One 2020 research review considered three different studies where people had depression and anxiety related to life threatening illnesses like cancer. These participants took lab-synthesized psilocybin in doses ranging from 0.2 to 0.4 milligrams per kilogram of body weight.

Review authors found that psilocybin did indeed seem to help relieve feelings of anxiety and depression, plus improve general well-being and help ease fears of death.

Existing evidence doesn’t point to any major risks associated with psilocybin. Due to their legal status, though, true psilocybin mushrooms are hard to come by. This leads some people to forage for their own in the wild or buy them from unfamiliar sources. Keep in mind that some mushrooms are toxic, and ingesting them can cause serious illness or even death.

While psilocybin mushrooms don’t pose any major health risks, there are a few potential side effects to keep in mind:

  • headaches or migraine
  • dizziness
  • pupil dilation
  • nausea and vomiting
  • increased sweating or body chills
  • numbness
  • overstimulation
  • body tremors and muscle weakness
  • rapid or irregular heart rate
  • changes in sleep, including both increased tiredness and trouble sleeping

Experts consider psilocybin mushrooms one of the least toxic drugs, according to the Drug Policy Alliance, and serious physical side effects are very rare. They’re also unlikely to lead to addiction, since they affect serotonin rather than dopamine.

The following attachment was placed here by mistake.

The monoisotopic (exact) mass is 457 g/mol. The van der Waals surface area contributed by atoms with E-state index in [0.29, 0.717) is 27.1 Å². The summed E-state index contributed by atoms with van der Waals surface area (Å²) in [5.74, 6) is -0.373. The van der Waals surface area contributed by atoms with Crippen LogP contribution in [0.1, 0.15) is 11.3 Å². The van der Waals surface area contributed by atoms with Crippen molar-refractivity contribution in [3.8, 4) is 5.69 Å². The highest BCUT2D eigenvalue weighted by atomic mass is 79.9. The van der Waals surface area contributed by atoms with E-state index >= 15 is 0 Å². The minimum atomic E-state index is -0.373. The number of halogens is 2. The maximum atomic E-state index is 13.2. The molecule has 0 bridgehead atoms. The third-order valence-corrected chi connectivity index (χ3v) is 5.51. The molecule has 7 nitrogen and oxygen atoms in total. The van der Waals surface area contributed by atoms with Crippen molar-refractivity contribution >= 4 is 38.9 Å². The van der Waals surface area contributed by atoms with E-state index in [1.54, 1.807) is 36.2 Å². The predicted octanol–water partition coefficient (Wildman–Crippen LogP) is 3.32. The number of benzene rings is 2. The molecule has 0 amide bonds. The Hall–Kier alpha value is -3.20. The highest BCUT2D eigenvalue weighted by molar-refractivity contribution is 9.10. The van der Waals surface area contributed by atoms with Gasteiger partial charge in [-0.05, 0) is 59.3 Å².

Microdoses of around 0.5 grams and smaller macrodoses doses of around 2 to 3 grams may be less likely to lead to negative side effects. Of course, there’s no guarantee you won’t experience unwanted effects, since other factors beyond the amount you take can play a part.

These factors might include:

  • previous use of mushrooms
  • current use of other substances or medications
  • the strength of the mushrooms
  • existing health concerns

Along with physical side effects, some people also experience paranoia or worsened anxiety. In short, mushrooms may not necessarily help, and they may make you feel even worse.

That’s why, when trying mushrooms for anxiety, it’s always best to work with a therapist who can help track your mental health symptoms and treatment progress.

You’ll also want to get professional guidance before stopping any prescription medication or changing your dose, even if you think you no longer need it.

While mushrooms and other psychedelics remain illegal in most of the United States, a few cities have decriminalized their use.

The state of Oregon has gone even further, legalizing the use of psilocybin for medical and mental health benefits. Plenty of restrictions remain in place — only therapists and other trained professionals can grow mushrooms and extract or synthesize psilocybin, for example — but this does represent a major step forward.

If you don’t live in Oregon, finding a therapist who incorporates mushrooms into therapy may prove a little more challenging, but you do have options.

A helpful first step might involve searching directories for therapists who offer psychedelic or psilocybin therapy.